Assignment 1- the rhetorical analysis

Assignment One: The Rhetorical Analysis
In this assignment, I’m asking you to read and analyze one of the three following essays: “The
Race Question in the United States”; “The Strivings of the Negro People”; or “Race
Amalgamation”. Each can be found in Plessy v. Ferguson: A Brief History with Documents.
In making this request, I’m not asking you to moralize (e.g., “this was wrong and we know better
now”) or argue that this is a regrettable piece of US history (that should be forgotten).
Specifically, I want you to analyze the rhetoric of a specific text with respect to audience,
purpose, topic, and occasion. What this means is considering what we know about the audience,
purpose, topic, and occasion for the document through our shared readings, and you explaining
why the writer (or speaker) chose to discuss his topic in the fashion presented. Moreover, I want
you to explicit cite passages from The Mismeasure of Man and Plessy v. Ferguson that support
the claims you make concerning the rhetoric of which ever speaker’s/writer’s text you choose to
The Requirements This essay should be 3-5 pages long, double-spaced, utilize proper MLA
citation practices, and include a MLA-style works cited list. The essay should also include an
easily discernable thesis statement.
Don’t randomly choose things… use relevant evidence to make your case
English 2089
Dr. Brian Bailie
Oct. 17, 2015
Daniel Finke
All men are equal, but some are more equal than others. This paraphrase from George
Orwell’s Animal Farm adequately depicts America in the mid-1880s. Just because Abraham
Lincoln abolished slavery did not fix all the problems and struggles for newly freed black men
and women. In fact, it is evident that this caused more problems since many disagreed with the
decision and were not ready to accept them as American citizens. One man in particular, John
Tyler Morgan a confederate general and Democrat senator sought to set things straight. He made
it his own personal mission to keep Black Americans from overtaking or gaining any ground on
the “white way of life”. This was his goal and he wanted to reach the people of America of this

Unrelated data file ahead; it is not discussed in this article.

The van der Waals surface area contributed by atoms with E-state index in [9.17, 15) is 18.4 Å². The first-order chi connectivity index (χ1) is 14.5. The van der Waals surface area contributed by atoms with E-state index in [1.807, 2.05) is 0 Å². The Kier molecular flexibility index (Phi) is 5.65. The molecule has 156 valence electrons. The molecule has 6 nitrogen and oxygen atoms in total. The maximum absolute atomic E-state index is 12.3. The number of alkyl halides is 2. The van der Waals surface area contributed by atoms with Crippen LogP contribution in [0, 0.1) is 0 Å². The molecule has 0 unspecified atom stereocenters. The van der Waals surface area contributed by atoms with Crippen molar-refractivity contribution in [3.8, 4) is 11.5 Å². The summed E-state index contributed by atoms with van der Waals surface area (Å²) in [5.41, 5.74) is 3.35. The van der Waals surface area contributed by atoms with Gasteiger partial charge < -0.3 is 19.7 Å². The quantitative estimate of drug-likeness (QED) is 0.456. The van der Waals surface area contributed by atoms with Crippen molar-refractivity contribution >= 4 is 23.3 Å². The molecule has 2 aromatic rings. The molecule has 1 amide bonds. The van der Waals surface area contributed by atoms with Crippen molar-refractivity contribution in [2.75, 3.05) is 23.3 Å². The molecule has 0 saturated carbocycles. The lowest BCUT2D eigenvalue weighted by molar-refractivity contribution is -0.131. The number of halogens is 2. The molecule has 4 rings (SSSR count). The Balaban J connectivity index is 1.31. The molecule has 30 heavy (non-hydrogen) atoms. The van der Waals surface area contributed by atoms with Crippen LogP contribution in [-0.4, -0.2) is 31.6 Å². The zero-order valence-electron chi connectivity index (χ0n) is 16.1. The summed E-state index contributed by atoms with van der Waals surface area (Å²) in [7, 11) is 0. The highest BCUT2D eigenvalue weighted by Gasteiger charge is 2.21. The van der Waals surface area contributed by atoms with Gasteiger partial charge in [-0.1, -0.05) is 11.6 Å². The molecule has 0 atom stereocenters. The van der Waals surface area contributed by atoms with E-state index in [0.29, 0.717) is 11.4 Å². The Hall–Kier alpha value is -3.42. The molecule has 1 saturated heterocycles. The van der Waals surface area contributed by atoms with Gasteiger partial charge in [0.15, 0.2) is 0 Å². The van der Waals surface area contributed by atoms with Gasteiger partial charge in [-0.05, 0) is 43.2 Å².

growing problem that he saw in his essay The Race Question in the United States.
Before we further describe Morgan’s goal, it is important to better understand his
background. As an adamant secessionist, he fought in the Civil War on the Confederate side.
After the war, he strongly promoted segregation of Blacks from Whites. It was clear that he did
not see African-American’s as equal based on his job and hobbies. He worked as a senator for
six years urged for strong segregation. At night however, he used his actions over his words. He
was a Grand Dragon for the Ku Klux Klan in which he took charge of specific realms against
black men and women. He still wanted more. He thought he had to convince the public to agree
with his beliefs.
At this time, the American Public started to lean towards acceptance of racial minorities.
This made it harder for Morgan to reach his audience with his prejudiced message. Several
scientists published data that would start a new war on racism. The idea that black people come
from an evolutionary lineage much lower than those of Anglo-Saxon descent. Morgan quickly
sided with these studies and used them in his articles and essays persuading others to segregate.
He knew that people tend to agree with ideas that have proof and evidence so these studies aided
in reaching the public for effectively.
John Tyler Morgan kept getting closer to fulfilling his goal of reaching the people who
did not initially agree with him. Before he had started his campaign against racial minorities,
some people had already taken his side with him; namely the rich white folks who truly believed
that black men would overrun their government. They were not his target. He aimed for the
people on the fence or those who disagreed with him. This newfound Biological Determinism
argument along with Scientific Racism helped him win many white Americans onto his side.
Morgan had his audience where he wanted them. He preached his message and gained an
overwhelming amount of support.
John Morgan quickly became a popular speaker because he understood the significance
of the rhetorical situation. He noticed the gap between his end goal and the people of America.
Once he found ways to fill that gap his success increased. On the other hand, he did not rush
people into taking his side as much as he would have liked. Rather, he gradually showed them
why they should adopt his point of view. Morgan did not want them to think he was springing a
trap on them, he just wanted them to see what he saw as truth. He wanted them to see how some
men were more equal than others.
Who was his Audience and how did he reach them
What he thought of Blacks and minorities
How he discriminated
His position on slavery
Point 2: What was his goal and what was his and how did he bridge the gap
Point 3: What was the result? Did he successfully bridge the gap and reach a lot of